Brittney Griner disembarked from a plane in Texas early Friday, nearly 10 months after the basketball star was detained in Russia and became the most high-profile American jailed abroad.
Griner was exchanged for notorious arms dealer Viktor Bout. The plane carrying her touched down at Joint Base San Antonio-Lackland.
The deal achieved a top goal for U.S. President Joe Biden — but failed to win freedom for another American, Paul Whelan, who has been jailed for nearly four years.
Biden’s authorization to release Bout, the Russian felon once nicknamed “the Merchant of Death,” underscored the heightened urgency that his administration faced to get Griner home, particularly after the recent resolution of her criminal case on drug charges and her subsequent transfer to a penal colony.
Griner, who also played pro basketball in Russia, was arrested at an airport there after Russian authorities said she was carrying vape canisters with cannabis oil. Before her conviction, the U.S. State Department declared Griner to be “wrongfully detained” — a charge that Russia has sharply rejected.
Griner is a two-time Olympic gold medallist and Phoenix Mercury pro basketball star. Her status as an openly gay Black woman, locked up in a country where authorities have been hostile to the LBGTQ community, injected racial, gender and social dynamics into her legal saga.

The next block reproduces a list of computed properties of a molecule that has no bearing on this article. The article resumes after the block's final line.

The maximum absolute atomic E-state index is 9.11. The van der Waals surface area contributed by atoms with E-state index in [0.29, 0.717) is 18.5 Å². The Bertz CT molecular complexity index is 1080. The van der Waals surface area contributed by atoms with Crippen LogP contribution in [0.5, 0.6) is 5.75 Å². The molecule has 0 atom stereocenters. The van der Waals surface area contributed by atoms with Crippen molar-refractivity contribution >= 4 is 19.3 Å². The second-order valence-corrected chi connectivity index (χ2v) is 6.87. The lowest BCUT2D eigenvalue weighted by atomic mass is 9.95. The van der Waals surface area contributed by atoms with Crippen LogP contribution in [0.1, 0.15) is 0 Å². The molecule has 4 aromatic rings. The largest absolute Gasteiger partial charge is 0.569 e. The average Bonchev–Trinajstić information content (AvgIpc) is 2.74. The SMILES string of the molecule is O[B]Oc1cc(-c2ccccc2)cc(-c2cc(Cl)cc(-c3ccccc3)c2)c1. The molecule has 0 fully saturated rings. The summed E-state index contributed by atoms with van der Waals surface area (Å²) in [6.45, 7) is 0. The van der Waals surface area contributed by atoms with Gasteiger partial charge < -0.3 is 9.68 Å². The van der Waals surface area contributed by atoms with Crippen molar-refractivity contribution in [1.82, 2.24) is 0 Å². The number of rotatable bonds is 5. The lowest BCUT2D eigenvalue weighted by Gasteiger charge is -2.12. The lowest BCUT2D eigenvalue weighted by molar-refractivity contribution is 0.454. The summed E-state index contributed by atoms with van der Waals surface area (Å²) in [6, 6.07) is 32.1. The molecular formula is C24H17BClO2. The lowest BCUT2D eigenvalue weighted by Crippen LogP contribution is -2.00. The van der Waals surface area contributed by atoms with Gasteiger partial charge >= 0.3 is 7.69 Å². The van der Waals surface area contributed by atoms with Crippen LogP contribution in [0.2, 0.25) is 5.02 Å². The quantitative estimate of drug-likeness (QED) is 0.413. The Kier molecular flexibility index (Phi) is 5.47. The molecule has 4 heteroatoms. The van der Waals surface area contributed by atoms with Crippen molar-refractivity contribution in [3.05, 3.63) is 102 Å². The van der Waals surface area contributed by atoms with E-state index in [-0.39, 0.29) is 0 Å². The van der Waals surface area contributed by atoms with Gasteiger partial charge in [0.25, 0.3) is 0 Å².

U.S. officials said she would be offered specialized medical services and counselling.
Bout had been in custody for nearly 15 years
Following Griner’s arrest at Moscow’s Sheremetyevo Airport in February, she pleaded guilty in July but still faced trial because admitting guilt in Russia’s judicial system does not automatically end a case.
She acknowledged in court that she possessed canisters with cannabis oil but said she had no criminal intent and she accidentally packed them. Her defence team presented written statements that she had been prescribed cannabis to treat pain.
In releasing Bout, the U.S. freed a former Soviet Army lieutenant colonel whom the Justice Department once described as one of the world’s most prolific arms dealers. He was arrested in Thailand in 2008 and extradited to the U.S. in 2010.
Bout was serving a 25-year sentence on charges that he conspired to sell tens of millions of dollars in weapons that U.S officials said were to be used against Americans.
WATCH | U.S. Secretary of State explain rationale for decision:
Bout was back home in Russia on Friday, his wife confirmed to Reuters.
U.S. officials including Secretary of State Antony Blinken said the person-for-person exchange was the only deal on the table, leaving Michigan resident Paul Whelan still imprisoned in Russia. The Ottawa-born Whelan, who holds American, Canadian and Irish citizenship, was convicted on espionage charges he denies.